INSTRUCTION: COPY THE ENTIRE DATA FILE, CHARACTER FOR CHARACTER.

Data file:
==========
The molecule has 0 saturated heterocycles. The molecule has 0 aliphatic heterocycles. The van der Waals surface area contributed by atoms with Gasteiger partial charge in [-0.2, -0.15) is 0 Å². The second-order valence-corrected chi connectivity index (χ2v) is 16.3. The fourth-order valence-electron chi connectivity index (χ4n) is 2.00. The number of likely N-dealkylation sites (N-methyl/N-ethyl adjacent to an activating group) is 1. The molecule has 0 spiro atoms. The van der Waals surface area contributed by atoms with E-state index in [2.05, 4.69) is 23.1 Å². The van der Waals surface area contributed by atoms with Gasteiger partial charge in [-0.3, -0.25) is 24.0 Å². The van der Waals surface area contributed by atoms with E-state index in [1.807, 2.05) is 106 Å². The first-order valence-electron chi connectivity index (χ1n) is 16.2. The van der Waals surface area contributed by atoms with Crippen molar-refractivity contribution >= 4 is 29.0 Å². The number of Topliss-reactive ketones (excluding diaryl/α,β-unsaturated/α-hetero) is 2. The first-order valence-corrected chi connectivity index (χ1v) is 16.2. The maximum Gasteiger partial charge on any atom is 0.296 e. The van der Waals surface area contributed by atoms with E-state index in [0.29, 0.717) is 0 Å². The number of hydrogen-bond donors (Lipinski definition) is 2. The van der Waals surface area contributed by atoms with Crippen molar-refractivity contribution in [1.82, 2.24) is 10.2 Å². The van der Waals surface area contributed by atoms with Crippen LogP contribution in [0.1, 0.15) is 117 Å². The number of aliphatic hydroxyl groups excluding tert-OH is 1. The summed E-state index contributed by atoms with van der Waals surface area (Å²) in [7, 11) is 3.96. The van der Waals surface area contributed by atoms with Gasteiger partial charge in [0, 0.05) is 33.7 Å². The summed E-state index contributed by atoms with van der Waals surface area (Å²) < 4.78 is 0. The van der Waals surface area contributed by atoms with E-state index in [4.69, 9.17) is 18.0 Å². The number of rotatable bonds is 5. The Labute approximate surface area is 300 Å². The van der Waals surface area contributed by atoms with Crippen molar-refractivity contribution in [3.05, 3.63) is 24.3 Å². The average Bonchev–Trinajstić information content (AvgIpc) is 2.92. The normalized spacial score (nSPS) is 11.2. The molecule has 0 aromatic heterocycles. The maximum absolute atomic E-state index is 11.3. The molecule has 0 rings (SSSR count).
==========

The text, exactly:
The molecule has 0 saturated heterocycles. The molecule has 0 aliphatic heterocycles. The van der Waals surface area contributed by atoms with Gasteiger partial charge in [-0.2, -0.15) is 0 Å². The second-order valence-corrected chi connectivity index (χ2v) is 16.3. The fourth-order valence-electron chi connectivity index (χ4n) is 2.00. The number of likely N-dealkylation sites (N-methyl/N-ethyl adjacent to an activating group) is 1. The molecule has 0 spiro atoms. The van der Waals surface area contributed by atoms with E-state index in [2.05, 4.69) is 23.1 Å². The van der Waals surface area contributed by atoms with Gasteiger partial charge in [-0.3, -0.25) is 24.0 Å². The van der Waals surface area contributed by atoms with E-state index in [1.807, 2.05) is 106 Å². The first-order valence-electron chi connectivity index (χ1n) is 16.2. The van der Waals surface area contributed by atoms with Crippen molar-refractivity contribution >= 4 is 29.0 Å². The number of Topliss-reactive ketones (excluding diaryl/α,β-unsaturated/α-hetero) is 2. The first-order valence-corrected chi connectivity index (χ1v) is 16.2. The maximum Gasteiger partial charge on any atom is 0.296 e. The van der Waals surface area contributed by atoms with E-state index in [0.29, 0.717) is 0 Å². The number of hydrogen-bond donors (Lipinski definition) is 2. The van der Waals surface area contributed by atoms with Crippen molar-refractivity contribution in [1.82, 2.24) is 10.2 Å². The van der Waals surface area contributed by atoms with Crippen LogP contribution in [0.1, 0.15) is 117 Å². The number of aliphatic hydroxyl groups excluding tert-OH is 1. The summed E-state index contributed by atoms with van der Waals surface area (Å²) in [7, 11) is 3.96. The van der Waals surface area contributed by atoms with Gasteiger partial charge in [0, 0.05) is 33.7 Å². The summed E-state index contributed by atoms with van der Waals surface area (Å²) < 4.78 is 0. The van der Waals surface area contributed by atoms with E-state index in [4.69, 9.17) is 18.0 Å². The number of rotatable bonds is 5. The Labute approximate surface area is 300 Å². The van der Waals surface area contributed by atoms with Crippen molar-refractivity contribution in [3.05, 3.63) is 24.3 Å². The average Bonchev–Trinajstić information content (AvgIpc) is 2.92. The normalized spacial score (nSPS) is 11.2. The molecule has 0 aromatic heterocycles. The maximum absolute atomic E-state index is 11.3. The molecule has 0 rings (SSSR count).